What exactly is strong leadership? The term is thrown around so much these days that it has almost lost meaning, but just because it has become a cliché doesn’t mean it’s useless. On the contrary, an effective leadership team is essential to a successful nonprofit.
In the Bridgespan Group’s book, “Plan A: How Successful Nonprofits Develop Their Future Leaders,” Kirk Kramer and Preeta Nayak discussed the elements that make up what they call “leadership potential.” They cited information from the Corporate Leadership Council (CLC), which has developed a detailed model of high potential which Kramer and Navak modified for use in the nonprofit sector. According to CLC, high potential has three components: Aspiration, ability, and engagement.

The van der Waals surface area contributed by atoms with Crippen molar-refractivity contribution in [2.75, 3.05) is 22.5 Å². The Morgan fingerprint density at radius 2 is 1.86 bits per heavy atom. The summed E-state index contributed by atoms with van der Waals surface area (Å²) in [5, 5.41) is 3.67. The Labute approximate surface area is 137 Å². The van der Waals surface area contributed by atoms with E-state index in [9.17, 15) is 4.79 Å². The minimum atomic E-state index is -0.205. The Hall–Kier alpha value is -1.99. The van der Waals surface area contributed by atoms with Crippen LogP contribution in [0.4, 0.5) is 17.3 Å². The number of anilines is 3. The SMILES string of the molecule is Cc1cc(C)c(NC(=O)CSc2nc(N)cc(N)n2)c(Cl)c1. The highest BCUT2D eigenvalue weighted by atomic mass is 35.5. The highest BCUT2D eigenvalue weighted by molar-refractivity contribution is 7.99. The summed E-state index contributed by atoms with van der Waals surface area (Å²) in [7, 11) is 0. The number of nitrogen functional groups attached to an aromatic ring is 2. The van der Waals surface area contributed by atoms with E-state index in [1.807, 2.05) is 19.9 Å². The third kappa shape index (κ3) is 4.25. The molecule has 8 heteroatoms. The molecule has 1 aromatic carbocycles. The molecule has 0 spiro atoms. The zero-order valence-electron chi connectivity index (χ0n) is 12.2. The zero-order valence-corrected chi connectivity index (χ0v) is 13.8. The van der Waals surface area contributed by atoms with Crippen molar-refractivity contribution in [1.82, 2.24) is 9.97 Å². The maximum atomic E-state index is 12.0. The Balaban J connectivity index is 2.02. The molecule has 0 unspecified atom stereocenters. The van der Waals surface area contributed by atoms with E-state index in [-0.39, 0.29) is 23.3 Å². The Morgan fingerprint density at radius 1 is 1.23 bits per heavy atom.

Kramer and Navak explained these three components:
- Aspiration: This is a term that captures the intensity of an individual’s desire for things like results and recognition, advancement, influence, and work-life balance. Employees with a strong desire for things like these have the high aspirations that mark high-potential leadership candidates.
- Ability: High-potential individuals display strong ability; that is, the combination of innate characteristics and learned skills needed to carry out their day-to-day work.
- Engagement: This consists of four elements: Emotional commitment, rational commitment, discretionary effort, and intent to stay.
Kramer and Navak wrote that while employees who score high in one or two of these areas can be valuable to a nonprofit, it’s the individuals who can put together the whole package who have the highest potential to rise to your organization’s key leadership roles and succeed in them.